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Unit Overview


In this unit, students will build on the knowledge of optics gained in OPTM4101 in order to understand key principles of ophthalmic optics required in clinical practice. The unit aims to describe the nature of light and the way in which light can interact with matter, perform ray traces through single and multiple element lens systems, describe the effect of aberrations on optical systems (including the human eye), and explain the interactions between the optics of visual aids and the human eye. Students will learn by observing the behaviour of light used in different optical devices that are integral to the practice of optometry.

6 points
(see Timetable)
Semester 2UWA (Perth)Face to face

Students are able to (1) describe the different ways natural light can interact with the environment we live in; (2) apply the principles of geometric optics (including the Gauss system) in ray tracing to determine the positions of the image and key elements (e.g. entry and exit pupils) of thin and thick lenses optical systems; (3) explain how limitations of the optical system of the eye, such as factors inherent to lens design and the wave nature of light, degrade the image qualities of the visual system; (4) explain the optical principles underpinning the function of equipment commonly used in the consulting room, such as focimeters, slit-lamp biomicroscopes and keratometers; and (5) compare the photometric and radiometric parameters used to measure light based on the concepts of light as both a wave and a particle.


Indicative assessments in this unit are as follows: (1) tests; (2) written assessments; and (3) final examination. Further information is available in the unit outline.

Student may be offered supplementary assessment in this unit if they meet the eligibility criteria.

Unit Coordinator(s)
Mark Lucey
Unit rules
OPTM4101 Principles of Optics 1 (ID 7936).
or equivalent
OPTM4106 Physiological Optics and Visual Perception.
OPTM4107 Research Fundamentals and Methodology 2.
OPTM4108 Foundations of Clinical Optometry
Approved quota: 64—quota places are allocated based on admission requirements contained within CAIDi 91590 Doctor of Optometry (coursework) (extended).
Contact hours
Practical, workshops and problem-based learning tutorials up to 20 hours.
Lectures and seminars up to 60 hours.

Forrester J, et al. The eye: basic sciences in practice. Saunders. 4th edition.

Atchison D, Smith D. Optics of the human eye. Elsevier Health Science. 2000.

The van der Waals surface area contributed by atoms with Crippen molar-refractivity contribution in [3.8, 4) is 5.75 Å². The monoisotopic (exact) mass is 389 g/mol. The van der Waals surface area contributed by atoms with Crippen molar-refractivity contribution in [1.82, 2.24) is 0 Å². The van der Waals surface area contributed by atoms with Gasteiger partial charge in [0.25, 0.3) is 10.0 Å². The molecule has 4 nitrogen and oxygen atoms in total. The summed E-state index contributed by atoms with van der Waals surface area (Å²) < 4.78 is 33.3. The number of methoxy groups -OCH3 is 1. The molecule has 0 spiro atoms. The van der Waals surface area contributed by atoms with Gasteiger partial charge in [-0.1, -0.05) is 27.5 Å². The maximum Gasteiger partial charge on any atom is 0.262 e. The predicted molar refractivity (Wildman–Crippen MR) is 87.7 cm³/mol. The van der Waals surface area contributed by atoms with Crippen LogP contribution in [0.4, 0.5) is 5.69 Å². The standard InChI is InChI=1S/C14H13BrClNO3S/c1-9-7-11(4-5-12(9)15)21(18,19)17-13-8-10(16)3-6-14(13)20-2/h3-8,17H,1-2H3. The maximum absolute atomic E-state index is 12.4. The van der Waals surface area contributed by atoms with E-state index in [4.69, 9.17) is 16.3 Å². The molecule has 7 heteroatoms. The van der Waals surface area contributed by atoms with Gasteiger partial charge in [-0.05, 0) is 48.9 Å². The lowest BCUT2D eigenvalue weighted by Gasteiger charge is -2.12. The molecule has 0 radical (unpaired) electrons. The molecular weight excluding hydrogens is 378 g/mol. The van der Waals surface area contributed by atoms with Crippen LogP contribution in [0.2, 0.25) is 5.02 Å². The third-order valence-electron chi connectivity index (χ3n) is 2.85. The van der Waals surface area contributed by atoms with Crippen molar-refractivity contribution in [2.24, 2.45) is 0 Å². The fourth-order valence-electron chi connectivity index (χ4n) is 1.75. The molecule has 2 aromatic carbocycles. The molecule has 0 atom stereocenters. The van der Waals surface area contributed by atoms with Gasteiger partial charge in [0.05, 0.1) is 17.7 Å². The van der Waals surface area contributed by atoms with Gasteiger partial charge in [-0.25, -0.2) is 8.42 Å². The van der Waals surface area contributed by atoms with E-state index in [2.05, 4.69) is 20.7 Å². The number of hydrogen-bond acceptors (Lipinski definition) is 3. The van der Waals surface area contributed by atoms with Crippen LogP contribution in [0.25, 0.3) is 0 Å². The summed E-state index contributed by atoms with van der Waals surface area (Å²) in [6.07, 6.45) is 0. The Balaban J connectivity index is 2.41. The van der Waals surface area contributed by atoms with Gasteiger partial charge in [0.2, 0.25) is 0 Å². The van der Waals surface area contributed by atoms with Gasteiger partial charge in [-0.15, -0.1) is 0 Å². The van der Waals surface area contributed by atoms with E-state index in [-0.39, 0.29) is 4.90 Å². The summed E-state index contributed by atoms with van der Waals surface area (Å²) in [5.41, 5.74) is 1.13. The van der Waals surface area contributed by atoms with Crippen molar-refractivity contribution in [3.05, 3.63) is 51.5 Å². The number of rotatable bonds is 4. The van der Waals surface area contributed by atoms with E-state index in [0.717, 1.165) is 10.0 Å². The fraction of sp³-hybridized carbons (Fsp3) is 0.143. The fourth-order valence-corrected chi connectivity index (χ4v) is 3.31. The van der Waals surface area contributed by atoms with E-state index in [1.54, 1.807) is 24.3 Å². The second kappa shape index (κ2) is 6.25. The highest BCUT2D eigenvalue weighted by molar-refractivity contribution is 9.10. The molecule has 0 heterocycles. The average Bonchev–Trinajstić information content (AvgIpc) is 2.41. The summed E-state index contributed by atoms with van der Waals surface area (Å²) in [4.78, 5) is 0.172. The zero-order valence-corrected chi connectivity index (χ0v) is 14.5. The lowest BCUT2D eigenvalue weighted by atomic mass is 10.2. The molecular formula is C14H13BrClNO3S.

Keating, M, Geometric, physical and visual optics. New Boston: Butterworth-Heinemann, current edition


  • The availability of units in Semester 1, 2, etc. was correct at the time of publication but may be subject to change.
  • All students are responsible for identifying when they need assistance to improve their academic learning, research, English language and numeracy skills; seeking out the services and resources available to help them; and applying what they learn. Students are encouraged to register for free online support through GETSmart; to help themselves to the extensive range of resources on UWA's STUDYSmarter website; and to participate in WRITESmart and (ma+hs)Smart drop-ins and workshops.
  • Unit readings, including any essential textbooks, are listed in the unit outline for each unit, one week prior the commencement of study. The unit outline will be available via the LMS and the UWA Handbook one week prior the commencement of study. Reading lists and essential textbooks are subject to change each semester. Information on essential textbooks will also be made available on the Essential Textbooks. This website is updated regularly in the lead up to semester so content may change. It is recommended that students purchase essential textbooks for convenience due to the frequency with which they will be required during the unit. A limited number of textbooks will be made available from the Library in print and will also be made available online wherever possible. Essential textbooks can be purchased from the commercial vendors to secure the best deal. The Student Guild can provide assistance on where to purchase books if required. Books can be purchased second hand at the Guild Secondhand bookshop (second floor, Guild Village), which is located on campus.
  • Contact hours provide an indication of the type and extent of in-class activities this unit may contain. The total amount of student work (including contact hours, assessment time, and self-study) will approximate 150 hours per 6 credit points.